Results:  1

  • 16 17 1 15 3 4 2 14 5 6 13 11 10 7 9 8 12
  • 10
  • New Objectivity
    Berlin, the Metropolis of the 1920s

    Berlin in the 1920s was an industrial metropolis, a centre of entertainment, and a rapidly expanding big city. It soon became the favourite city of the artistic avant-garde. But the new social order of the Weimar Republic was fragile. Bitter social and political conflicts attended the transformation to democracy.

    The art critic Paul Westheim called the Berlin of the 1920s “Europe’s most objective capital”, describing a dominant mood of the times. In art too, a sober style developed after the First World War, and it soon came to be known as New Objectivity [Neue Sachlichkeit]." Its representatives were interested in the visible world, sharpening their outlook on unspectacular, everyday phenomena. In their paintings it is possible to find milieu studies of every social class, sometimes coupled with obvious social criticism.

    The booming magazine industry of the 1920s increased the demand for a new type of photography. Reportage was beginning to develop alongside fashion and commercial photography. Its objectivity made this form of photography appear the best medium for objective reporting.

Exhibited Objects

Results:  11

Max Schmeling at the Training Camp in Greenkill Lodge/Kingston, New York, June 1932
  • Juni 1932
  • Silbergelatinepapier
  • 23 x 33,6 cm (Bildmaß)
Spectators at a Football Match between Yale and Harvard, Boston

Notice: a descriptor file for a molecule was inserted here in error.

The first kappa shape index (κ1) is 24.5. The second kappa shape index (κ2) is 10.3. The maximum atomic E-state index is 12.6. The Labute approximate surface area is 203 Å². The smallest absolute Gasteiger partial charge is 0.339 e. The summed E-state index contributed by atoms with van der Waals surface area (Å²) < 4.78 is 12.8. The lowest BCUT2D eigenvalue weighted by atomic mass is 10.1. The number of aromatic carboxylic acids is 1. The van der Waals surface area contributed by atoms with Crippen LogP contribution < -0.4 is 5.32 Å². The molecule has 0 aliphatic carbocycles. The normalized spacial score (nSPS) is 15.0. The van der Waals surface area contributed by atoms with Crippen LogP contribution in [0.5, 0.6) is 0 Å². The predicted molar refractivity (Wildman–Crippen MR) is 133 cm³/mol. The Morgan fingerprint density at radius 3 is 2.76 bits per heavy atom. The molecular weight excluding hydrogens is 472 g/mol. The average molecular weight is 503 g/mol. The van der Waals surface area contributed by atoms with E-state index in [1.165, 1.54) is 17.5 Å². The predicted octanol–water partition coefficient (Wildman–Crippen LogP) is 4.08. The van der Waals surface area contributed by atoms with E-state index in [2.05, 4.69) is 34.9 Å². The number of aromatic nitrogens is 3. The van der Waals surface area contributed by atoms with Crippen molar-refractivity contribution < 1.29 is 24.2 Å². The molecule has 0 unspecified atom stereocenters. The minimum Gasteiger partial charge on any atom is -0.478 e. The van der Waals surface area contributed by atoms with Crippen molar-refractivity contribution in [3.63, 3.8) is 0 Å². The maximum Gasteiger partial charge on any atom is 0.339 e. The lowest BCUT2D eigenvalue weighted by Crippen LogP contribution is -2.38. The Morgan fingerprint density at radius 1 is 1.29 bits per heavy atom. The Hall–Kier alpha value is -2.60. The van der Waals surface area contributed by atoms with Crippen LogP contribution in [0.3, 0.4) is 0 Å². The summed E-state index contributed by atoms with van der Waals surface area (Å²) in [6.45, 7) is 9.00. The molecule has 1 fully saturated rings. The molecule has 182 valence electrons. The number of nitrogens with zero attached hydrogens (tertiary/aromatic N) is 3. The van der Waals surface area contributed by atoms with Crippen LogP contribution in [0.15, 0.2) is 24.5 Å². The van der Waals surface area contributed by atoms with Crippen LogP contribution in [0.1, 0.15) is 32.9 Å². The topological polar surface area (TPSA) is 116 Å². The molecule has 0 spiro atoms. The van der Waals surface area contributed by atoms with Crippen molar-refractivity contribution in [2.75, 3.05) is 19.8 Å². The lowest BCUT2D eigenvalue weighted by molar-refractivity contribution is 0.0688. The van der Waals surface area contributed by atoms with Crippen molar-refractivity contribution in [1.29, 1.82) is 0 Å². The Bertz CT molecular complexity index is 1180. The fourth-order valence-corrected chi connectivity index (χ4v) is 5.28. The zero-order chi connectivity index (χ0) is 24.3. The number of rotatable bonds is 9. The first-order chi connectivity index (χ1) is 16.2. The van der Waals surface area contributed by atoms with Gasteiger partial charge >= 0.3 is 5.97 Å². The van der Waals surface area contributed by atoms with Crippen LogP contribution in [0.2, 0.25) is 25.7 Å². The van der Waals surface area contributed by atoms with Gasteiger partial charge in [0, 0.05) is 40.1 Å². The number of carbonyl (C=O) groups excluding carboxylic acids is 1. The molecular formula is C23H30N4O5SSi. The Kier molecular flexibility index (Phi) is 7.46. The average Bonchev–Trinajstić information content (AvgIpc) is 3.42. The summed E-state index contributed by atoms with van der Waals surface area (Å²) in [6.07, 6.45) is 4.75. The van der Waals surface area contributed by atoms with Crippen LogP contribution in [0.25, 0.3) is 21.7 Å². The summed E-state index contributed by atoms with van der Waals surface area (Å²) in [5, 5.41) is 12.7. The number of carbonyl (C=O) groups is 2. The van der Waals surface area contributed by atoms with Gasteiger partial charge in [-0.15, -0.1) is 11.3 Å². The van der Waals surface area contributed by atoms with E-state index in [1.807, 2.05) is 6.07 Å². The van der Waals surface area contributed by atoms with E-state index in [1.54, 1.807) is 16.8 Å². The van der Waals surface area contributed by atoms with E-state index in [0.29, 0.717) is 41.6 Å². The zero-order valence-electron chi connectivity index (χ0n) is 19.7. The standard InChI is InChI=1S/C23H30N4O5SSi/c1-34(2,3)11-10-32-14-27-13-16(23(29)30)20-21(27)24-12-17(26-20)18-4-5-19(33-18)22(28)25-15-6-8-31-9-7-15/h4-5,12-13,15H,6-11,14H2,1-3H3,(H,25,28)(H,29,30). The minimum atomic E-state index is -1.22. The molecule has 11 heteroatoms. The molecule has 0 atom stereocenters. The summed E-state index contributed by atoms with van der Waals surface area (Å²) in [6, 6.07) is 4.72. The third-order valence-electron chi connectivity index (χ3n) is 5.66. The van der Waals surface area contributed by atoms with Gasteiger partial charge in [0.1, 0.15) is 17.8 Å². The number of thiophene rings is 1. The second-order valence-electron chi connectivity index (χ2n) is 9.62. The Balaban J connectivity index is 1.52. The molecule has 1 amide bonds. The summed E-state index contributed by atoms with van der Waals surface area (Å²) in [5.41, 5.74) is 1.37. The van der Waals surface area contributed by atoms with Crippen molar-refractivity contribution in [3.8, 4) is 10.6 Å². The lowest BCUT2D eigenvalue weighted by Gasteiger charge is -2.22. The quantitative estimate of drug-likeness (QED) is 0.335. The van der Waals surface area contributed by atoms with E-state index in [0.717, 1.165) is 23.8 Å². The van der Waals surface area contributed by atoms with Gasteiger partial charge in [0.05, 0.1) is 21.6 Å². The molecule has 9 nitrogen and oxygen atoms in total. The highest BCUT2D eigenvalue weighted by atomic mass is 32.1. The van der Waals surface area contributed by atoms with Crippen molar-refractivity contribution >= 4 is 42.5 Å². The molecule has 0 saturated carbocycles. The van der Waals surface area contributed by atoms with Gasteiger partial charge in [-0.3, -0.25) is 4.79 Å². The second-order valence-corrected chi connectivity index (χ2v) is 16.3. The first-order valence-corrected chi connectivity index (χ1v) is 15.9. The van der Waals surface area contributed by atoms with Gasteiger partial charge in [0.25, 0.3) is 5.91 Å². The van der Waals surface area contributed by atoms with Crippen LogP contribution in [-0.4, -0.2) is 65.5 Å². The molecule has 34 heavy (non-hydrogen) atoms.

• 1932
  • Silbergelatinepapier
  • 23 x 33,7 cm (Bildmaß)
Store detective at S. Klein on Union Square in New York
  • 1932
  • Silbergelatinepapier
  • 23,1 x 33,6 cm (Bildmaß)
The Folly Square
  • 1931
  • Öl auf Leinwand
  • 97 x 195,5 cm (Bildmaß)
On the Road in the United States
  • 1930/1932
  • Silbergelatinepapier
  • 23 x 33,7 cm (Bildmaß)
Crossing to Ellis Island, New York
  • 1932
  • Silbergelatinepapier
  • 23 x 33,6 cm (Bildmaß)
Fairfax Hunt Club, Virginia
  • 1930/1932
  • Silbergelatinepapier
  • 22,9 x 33,4 cm (Bildmaß)
Berlin Rear Buildings
  • 1929
  • Öl auf Leinwand auf Sperrholz
  • 113,5 x 94 cm (Bildmaß)
Farewell
    • Hermann Nonnenmacher (1892 - 1988)

  • Farewell

  • 1928
  • Mahagoniholz
  • 104 x 38 x 20 cm (Objektmaß)
Self-Portrait, Warning
  • 1927
  • Öl auf Leinwand
  • 98 x 79 cm (Bildmaß)
Berlin Street Scene
  • 1921
  • Öl auf Hartfaserplatte
  • 74 x 103 cm (Bildmaß)